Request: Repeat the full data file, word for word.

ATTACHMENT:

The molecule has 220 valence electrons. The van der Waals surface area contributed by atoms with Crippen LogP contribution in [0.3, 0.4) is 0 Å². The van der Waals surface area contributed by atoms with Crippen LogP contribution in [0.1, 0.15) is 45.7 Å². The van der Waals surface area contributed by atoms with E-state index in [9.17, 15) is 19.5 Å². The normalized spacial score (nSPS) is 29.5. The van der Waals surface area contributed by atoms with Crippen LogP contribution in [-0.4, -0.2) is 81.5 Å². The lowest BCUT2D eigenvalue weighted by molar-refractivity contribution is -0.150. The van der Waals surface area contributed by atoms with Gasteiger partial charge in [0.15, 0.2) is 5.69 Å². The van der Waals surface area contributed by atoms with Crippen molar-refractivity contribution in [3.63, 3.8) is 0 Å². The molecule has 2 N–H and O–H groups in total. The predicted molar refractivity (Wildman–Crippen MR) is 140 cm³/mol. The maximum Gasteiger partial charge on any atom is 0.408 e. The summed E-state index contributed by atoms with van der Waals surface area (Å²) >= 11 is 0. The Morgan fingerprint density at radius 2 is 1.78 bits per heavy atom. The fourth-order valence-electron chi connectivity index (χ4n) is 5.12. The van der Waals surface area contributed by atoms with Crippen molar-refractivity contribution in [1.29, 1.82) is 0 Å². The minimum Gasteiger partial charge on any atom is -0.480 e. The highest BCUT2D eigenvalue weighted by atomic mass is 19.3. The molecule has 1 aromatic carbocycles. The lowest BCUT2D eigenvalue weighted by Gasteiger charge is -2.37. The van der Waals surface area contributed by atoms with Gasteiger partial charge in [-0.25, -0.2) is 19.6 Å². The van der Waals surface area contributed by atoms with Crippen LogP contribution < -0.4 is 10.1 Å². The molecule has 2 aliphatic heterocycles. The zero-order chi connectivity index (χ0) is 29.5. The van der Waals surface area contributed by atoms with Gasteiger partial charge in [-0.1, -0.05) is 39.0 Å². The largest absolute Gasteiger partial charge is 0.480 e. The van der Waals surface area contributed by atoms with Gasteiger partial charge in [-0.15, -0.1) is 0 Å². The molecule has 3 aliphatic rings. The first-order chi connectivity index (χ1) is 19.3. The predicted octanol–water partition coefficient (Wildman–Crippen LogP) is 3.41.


The molecule has 220 valence electrons. The van der Waals surface area contributed by atoms with Crippen LogP contribution in [0.3, 0.4) is 0 Å². The van der Waals surface area contributed by atoms with Crippen LogP contribution in [0.1, 0.15) is 45.7 Å². The van der Waals surface area contributed by atoms with E-state index in [9.17, 15) is 19.5 Å². The normalized spacial score (nSPS) is 29.5. The van der Waals surface area contributed by atoms with Crippen LogP contribution in [-0.4, -0.2) is 81.5 Å². The lowest BCUT2D eigenvalue weighted by molar-refractivity contribution is -0.150. The van der Waals surface area contributed by atoms with Gasteiger partial charge in [0.15, 0.2) is 5.69 Å². The van der Waals surface area contributed by atoms with Crippen molar-refractivity contribution in [3.63, 3.8) is 0 Å². The molecule has 2 N–H and O–H groups in total. The predicted molar refractivity (Wildman–Crippen MR) is 140 cm³/mol. The maximum Gasteiger partial charge on any atom is 0.408 e. The summed E-state index contributed by atoms with van der Waals surface area (Å²) >= 11 is 0. The Morgan fingerprint density at radius 2 is 1.78 bits per heavy atom. The fourth-order valence-electron chi connectivity index (χ4n) is 5.12. The van der Waals surface area contributed by atoms with Crippen molar-refractivity contribution in [1.29, 1.82) is 0 Å². The minimum Gasteiger partial charge on any atom is -0.480 e. The highest BCUT2D eigenvalue weighted by atomic mass is 19.3. The molecule has 1 aromatic carbocycles. The lowest BCUT2D eigenvalue weighted by Gasteiger charge is -2.37. The van der Waals surface area contributed by atoms with Gasteiger partial charge in [-0.25, -0.2) is 19.6 Å². The van der Waals surface area contributed by atoms with Crippen LogP contribution < -0.4 is 10.1 Å². The molecule has 2 aliphatic heterocycles. The zero-order chi connectivity index (χ0) is 29.5. The van der Waals surface area contributed by atoms with Gasteiger partial charge in [-0.1, -0.05) is 39.0 Å². The largest absolute Gasteiger partial charge is 0.480 e. The van der Waals surface area contributed by atoms with Gasteiger partial charge in [-0.15, -0.1) is 0 Å². The molecule has 3 aliphatic rings. The first-order chi connectivity index (χ1) is 19.3. The predicted octanol–water partition coefficient (Wildman–Crippen LogP) is 3.41.